Forty mayors from across the country will soon be returning to Harvard courtesy of the Bloomberg Harvard City Leadership Initiative.
These mayors will be the second class to participate in the cohort, which centers on a “yearlong education and professional development program designed exclusively for mayors,” according to an email announcement sent by Bloomberg. The mayors have already made one visit to the university, spending three days learning from faculty and management experts from New York City.
The overall aim of the program is to better-equip local government leaders with the tools they need to run a city in 2018. The scope of this will see the participants receiving instruction in the classroom, online and also in the field. As in most — if not all — of the work that Bloomberg does with local government leaders, there is a heavy emphasis on innovation.
In terms of tech, there will be lessons for the mayors about how to best partner with the private sector. There will also be some instruction related to tech and innovation practices such as creating and learning from pilot projects, as well as experimenting with approaches to challenges and obstacles.
Verizon has announced plans to launch its 5G technology in Houston after previously doing so in Los Angeles and Sacramento, Calif.
The launch, the company said in an online announcement, will take place during the second half of the year, and it is part of Verizon’s “four market 5G deployment plan,” which will see it bringing the new residential broadband technology to an as-of-yet-unannounced fourth city, too.
In its online announcement, the company noted that it has had a long-standing relationship with Houston, and that it expects the deployment to have the support of major state and local stakeholders, including Houston Mayor Sylvester Turner.
Turner even went so far as to provide a quote for the announcement, saying, “We expect 5G will be a game changer helping us usher in a new wave of progress and innovation. We’re delighted to be one of the first cities to bring 5G to our local communities and look forward to continuing our long-standing relationship with Verizon.”
5G, for the uninitiated, basically means the fifth generation of wireless connectivity tech, and it stands to bring faster speeds that will have the potential to enable developing platforms that require higher bandwidth, including things like virtual reality and real-time conferencing.
Late last year, Sacramento became one of the first cities in the country to establish 5G infrastructure. The Verizon announcement did not go into specific details about the logistical process that will bring the tech to Houston.
Code for America (CfA) has launched a $1.8 million expansion campaign for its Clear My Record project, which seeks to automatically clear the criminal records of any eligible low-level offenders.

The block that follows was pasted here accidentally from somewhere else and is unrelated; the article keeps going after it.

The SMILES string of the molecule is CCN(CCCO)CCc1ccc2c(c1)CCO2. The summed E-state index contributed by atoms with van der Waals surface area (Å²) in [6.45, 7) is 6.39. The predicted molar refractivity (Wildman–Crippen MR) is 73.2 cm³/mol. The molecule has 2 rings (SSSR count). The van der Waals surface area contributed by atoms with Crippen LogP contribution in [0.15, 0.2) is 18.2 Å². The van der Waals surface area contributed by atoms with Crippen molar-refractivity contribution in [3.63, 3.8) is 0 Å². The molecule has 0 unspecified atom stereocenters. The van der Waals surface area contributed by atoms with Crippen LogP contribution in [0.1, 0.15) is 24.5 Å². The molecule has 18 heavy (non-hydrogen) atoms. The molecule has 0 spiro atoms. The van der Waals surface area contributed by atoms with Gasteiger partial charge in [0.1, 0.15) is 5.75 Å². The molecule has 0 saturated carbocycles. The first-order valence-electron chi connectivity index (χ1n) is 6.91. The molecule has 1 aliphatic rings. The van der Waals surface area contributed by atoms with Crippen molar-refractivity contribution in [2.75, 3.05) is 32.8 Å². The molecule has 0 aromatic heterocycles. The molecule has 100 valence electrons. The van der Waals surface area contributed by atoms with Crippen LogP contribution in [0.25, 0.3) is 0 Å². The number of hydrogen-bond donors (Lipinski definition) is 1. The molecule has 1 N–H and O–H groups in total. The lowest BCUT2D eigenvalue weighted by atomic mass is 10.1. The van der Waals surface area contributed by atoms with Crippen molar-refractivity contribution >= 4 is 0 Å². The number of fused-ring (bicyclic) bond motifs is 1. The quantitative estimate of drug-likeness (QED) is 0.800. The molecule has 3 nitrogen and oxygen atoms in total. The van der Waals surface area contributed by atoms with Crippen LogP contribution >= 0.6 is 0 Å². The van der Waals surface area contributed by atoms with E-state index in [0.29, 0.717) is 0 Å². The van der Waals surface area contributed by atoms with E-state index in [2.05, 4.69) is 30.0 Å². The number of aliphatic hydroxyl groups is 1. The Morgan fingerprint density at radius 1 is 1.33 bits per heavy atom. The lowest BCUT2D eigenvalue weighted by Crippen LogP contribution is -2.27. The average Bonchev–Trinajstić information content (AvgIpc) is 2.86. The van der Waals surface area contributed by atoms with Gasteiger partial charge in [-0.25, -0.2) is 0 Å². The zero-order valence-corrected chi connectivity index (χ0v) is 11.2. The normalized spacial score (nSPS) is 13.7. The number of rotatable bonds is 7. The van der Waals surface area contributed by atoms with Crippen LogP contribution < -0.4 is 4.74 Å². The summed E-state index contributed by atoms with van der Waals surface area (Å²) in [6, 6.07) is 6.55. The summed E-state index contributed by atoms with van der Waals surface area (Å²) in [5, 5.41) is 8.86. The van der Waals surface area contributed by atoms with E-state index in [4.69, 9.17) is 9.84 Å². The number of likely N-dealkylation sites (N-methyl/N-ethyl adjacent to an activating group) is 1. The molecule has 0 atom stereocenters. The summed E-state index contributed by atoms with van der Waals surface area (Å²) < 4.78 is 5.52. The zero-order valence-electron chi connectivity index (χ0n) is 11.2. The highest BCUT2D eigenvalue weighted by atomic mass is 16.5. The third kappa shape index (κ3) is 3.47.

This expansion campaign, dubbed Justice at Scale, aims to build on the related pilot program that was announced earlier this year by San Francisco District Attorney George Gascon. To date, this effort has raised 20 percent of its total target funds.
In an announcement, CfA notes that “across the country, voters have approved several measures that allow for tens of millions of Americans to legally expunge their records. Hypothetically, this expungement would allow them to access jobs, housing and educational opportunities they otherwise might be unable to access.”
The challenge however is that because the process of having these offenses expunged is so logistically burdensome, only a small fraction of the people who are eligible have benefited from the effort.
CfA is a nonpartisan, nonprofit group that uses tech to make governmental services simpler and easer to access, and that is certainly the mission at the heart of its work on Clear My Record.
The civic tech group Code for Louisville, (Ky.,) is searching for mentors who can coach less-skilled parties who want to make a difference in that community.
The group put the all-call out on its Twitter this week, linking to an application page. The qualifications for working as a mentor are not excessively complicated, essentially requiring interested parties to be software developers, responsive and committed, and skilled in the area in which they wish to mentor someone. The commitment at the minimum boils down to being available for a weekly two-hour in-person meetup as well as being accessible over Slack.
Zack Quaintance is a staff writer for Government Technology. Prior to that, he spent five years working in daily newspapers, and another five years working in the tech sector. He lives in Northern California.